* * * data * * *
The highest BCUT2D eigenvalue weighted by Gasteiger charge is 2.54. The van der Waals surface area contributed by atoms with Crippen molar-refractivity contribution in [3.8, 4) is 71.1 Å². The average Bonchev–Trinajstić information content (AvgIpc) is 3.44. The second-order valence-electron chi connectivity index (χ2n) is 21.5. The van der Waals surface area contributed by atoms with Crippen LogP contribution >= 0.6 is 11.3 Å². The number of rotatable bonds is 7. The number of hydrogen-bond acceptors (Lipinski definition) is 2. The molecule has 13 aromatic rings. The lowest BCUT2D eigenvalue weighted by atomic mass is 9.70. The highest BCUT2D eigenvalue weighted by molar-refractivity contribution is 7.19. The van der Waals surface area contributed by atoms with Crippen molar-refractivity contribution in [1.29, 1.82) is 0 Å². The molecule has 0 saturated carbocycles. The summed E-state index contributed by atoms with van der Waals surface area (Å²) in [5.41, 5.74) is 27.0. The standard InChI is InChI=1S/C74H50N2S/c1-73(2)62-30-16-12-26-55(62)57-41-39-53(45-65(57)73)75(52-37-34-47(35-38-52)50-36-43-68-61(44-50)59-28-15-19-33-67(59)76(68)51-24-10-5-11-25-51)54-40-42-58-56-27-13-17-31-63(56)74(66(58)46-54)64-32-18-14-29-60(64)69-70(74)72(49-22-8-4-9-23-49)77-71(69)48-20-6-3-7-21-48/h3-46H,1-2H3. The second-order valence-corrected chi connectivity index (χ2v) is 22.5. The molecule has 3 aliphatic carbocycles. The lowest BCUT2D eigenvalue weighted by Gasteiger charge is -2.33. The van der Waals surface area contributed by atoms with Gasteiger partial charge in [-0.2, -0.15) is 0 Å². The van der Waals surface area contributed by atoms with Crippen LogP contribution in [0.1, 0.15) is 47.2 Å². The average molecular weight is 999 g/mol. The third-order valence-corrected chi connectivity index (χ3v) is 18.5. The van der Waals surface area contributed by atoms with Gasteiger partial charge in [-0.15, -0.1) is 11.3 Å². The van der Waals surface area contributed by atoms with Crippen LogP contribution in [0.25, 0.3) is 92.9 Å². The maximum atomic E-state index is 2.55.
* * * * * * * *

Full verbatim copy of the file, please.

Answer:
The highest BCUT2D eigenvalue weighted by Gasteiger charge is 2.54. The van der Waals surface area contributed by atoms with Crippen molar-refractivity contribution in [3.8, 4) is 71.1 Å². The average Bonchev–Trinajstić information content (AvgIpc) is 3.44. The second-order valence-electron chi connectivity index (χ2n) is 21.5. The van der Waals surface area contributed by atoms with Crippen LogP contribution >= 0.6 is 11.3 Å². The number of rotatable bonds is 7. The number of hydrogen-bond acceptors (Lipinski definition) is 2. The molecule has 13 aromatic rings. The lowest BCUT2D eigenvalue weighted by atomic mass is 9.70. The highest BCUT2D eigenvalue weighted by molar-refractivity contribution is 7.19. The van der Waals surface area contributed by atoms with Crippen molar-refractivity contribution in [1.29, 1.82) is 0 Å². The molecule has 0 saturated carbocycles. The summed E-state index contributed by atoms with van der Waals surface area (Å²) in [5.41, 5.74) is 27.0. The standard InChI is InChI=1S/C74H50N2S/c1-73(2)62-30-16-12-26-55(62)57-41-39-53(45-65(57)73)75(52-37-34-47(35-38-52)50-36-43-68-61(44-50)59-28-15-19-33-67(59)76(68)51-24-10-5-11-25-51)54-40-42-58-56-27-13-17-31-63(56)74(66(58)46-54)64-32-18-14-29-60(64)69-70(74)72(49-22-8-4-9-23-49)77-71(69)48-20-6-3-7-21-48/h3-46H,1-2H3. The second-order valence-corrected chi connectivity index (χ2v) is 22.5. The molecule has 3 aliphatic carbocycles. The lowest BCUT2D eigenvalue weighted by Gasteiger charge is -2.33. The van der Waals surface area contributed by atoms with Gasteiger partial charge in [-0.2, -0.15) is 0 Å². The van der Waals surface area contributed by atoms with Crippen LogP contribution in [0.1, 0.15) is 47.2 Å². The average molecular weight is 999 g/mol. The third-order valence-corrected chi connectivity index (χ3v) is 18.5. The van der Waals surface area contributed by atoms with Gasteiger partial charge in [-0.15, -0.1) is 11.3 Å². The van der Waals surface area contributed by atoms with Crippen LogP contribution in [0.25, 0.3) is 92.9 Å². The maximum atomic E-state index is 2.55.